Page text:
My next visit to the beach at low tide revealed a living Lewis's Moon Snail; In my previous post I showed the shell and egg casing; this time I found the living mollusk! The top photo shows the moonsnail from the side with its mantle (foot) extended and moving from left to right. Note the huge size of the mantle...it covers nearly half the shell! The brown lines marking the mantle are exquisite in their detail! The locomotion lubricant (slime trail) is visible extending behind the snail.
The next photo (taken from above) shows the front edge of the foot (right), the
siphon (top right, with thin black border), and the two black lined cephalic tentacles.
These are sense organs that perform multiple functions including smell, "sight" and mate attraction. They are only partially extended here.
The third photo show two examples of the operculum (little lid), the amber tinted "door" that is attached to the foot which allows the moonsnail to seal its shell opening tightly with the snail inside to prevent drying out (such as at low tide). The snail's body is so large compared to the shell that it cannot stay sealed in the shell for too long or it will die from lack of oxygen. Opercula are quite beautiful in color and shape!
If you like the moon snail, please stay tuned for my upcoming video showing this fascinating creature in motion! I will post this Getting Wild episode soon.
Popular posts from this blog
I am happy to announce that I am in Leavenworth this week as a featured speaker for the annual Bird Fest! Icicle Creek and the Wenatchee River valley are host to a dazzling variety of spring migrants that favor the east side of the Cascade Range. In addition to exploring a variety of habitats seeing out these colorful visitors, I am leading three Owl Prowls on the 13th, 14th, and 15 starting at 9:00 PM. Friday afternoon at 3:00 pm I am presenting a virtual program on owls and their unique adaptations with some cool video footage. Saturday afternoon at 2:00 pm I am presenting a program on the woodpeckers of Washington showcasing their unique adaptations (such as why don't they need extra strength Exedrin after bashing their heads against trees all day!). To view these online presentations click on the following link to register: https://wenatcheeriverinstitute.org/bird-fest/bird-fest-2021.html If you decide to take advantage of this great spring weather and visit Leaven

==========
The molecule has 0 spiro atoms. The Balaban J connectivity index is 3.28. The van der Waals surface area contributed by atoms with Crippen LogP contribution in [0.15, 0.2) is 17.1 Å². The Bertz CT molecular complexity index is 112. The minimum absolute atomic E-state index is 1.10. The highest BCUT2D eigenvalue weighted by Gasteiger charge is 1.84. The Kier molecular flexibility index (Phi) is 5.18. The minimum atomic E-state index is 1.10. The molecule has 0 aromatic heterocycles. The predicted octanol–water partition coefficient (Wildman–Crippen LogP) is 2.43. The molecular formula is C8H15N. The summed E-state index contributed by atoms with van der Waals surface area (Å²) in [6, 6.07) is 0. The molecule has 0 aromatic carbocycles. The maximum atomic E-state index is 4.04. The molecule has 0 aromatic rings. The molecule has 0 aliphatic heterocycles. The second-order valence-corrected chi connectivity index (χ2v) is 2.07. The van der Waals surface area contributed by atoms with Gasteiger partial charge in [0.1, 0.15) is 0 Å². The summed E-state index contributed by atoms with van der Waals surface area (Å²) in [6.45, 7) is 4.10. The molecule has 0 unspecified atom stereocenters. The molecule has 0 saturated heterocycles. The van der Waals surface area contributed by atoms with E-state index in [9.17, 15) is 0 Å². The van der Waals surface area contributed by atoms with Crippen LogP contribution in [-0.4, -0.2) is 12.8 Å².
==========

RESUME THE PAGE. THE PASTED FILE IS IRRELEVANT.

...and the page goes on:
Autumn is when mushroom enthusiasts in the Pacific Northwest are bent low to the ground sleuthing for fruiting bodies of fungi that are popping up everywhere. Fortunately for foragers and harvesters there are few (three) mushrooms that are deadly poisonous. Let's get acquainted with the enticing but toxic Death Cap (Amanita phalloides). The Death Cap is found low to the ground and has elegant proportions with a bell shaped cap that is pale olive green with a luster that often looks metallic. The gills are white as are the spores (observe the white spore print that I have included); spore color is an important feature in determining mushroom types. Notice the sac-like volva at the base of this mushroom: not all mushrooms have this feature but all Death Caps have volvas! The toxin in this Amanita is a potent cyclopeptide called amanitin. Amanitin disrupts the function of protein enzymes that leads to liver and kidney failure. The onset of symptoms (abdominal pain, vomiting
I nterested in learning about the birds you see and hear on the trail? I recently did this collaborative with Washington Trails Association on birding and hiking, check it out! It will add a new dimension to your hiking enjoyment. WTA.ORG Bird Watching Hikes in Washington: Where to See Birds, Birbs and Borbs Bird https://www.wta.org/go-outside/seasonal-hikes/fall-destinations/bird-watching-hikes-in-washington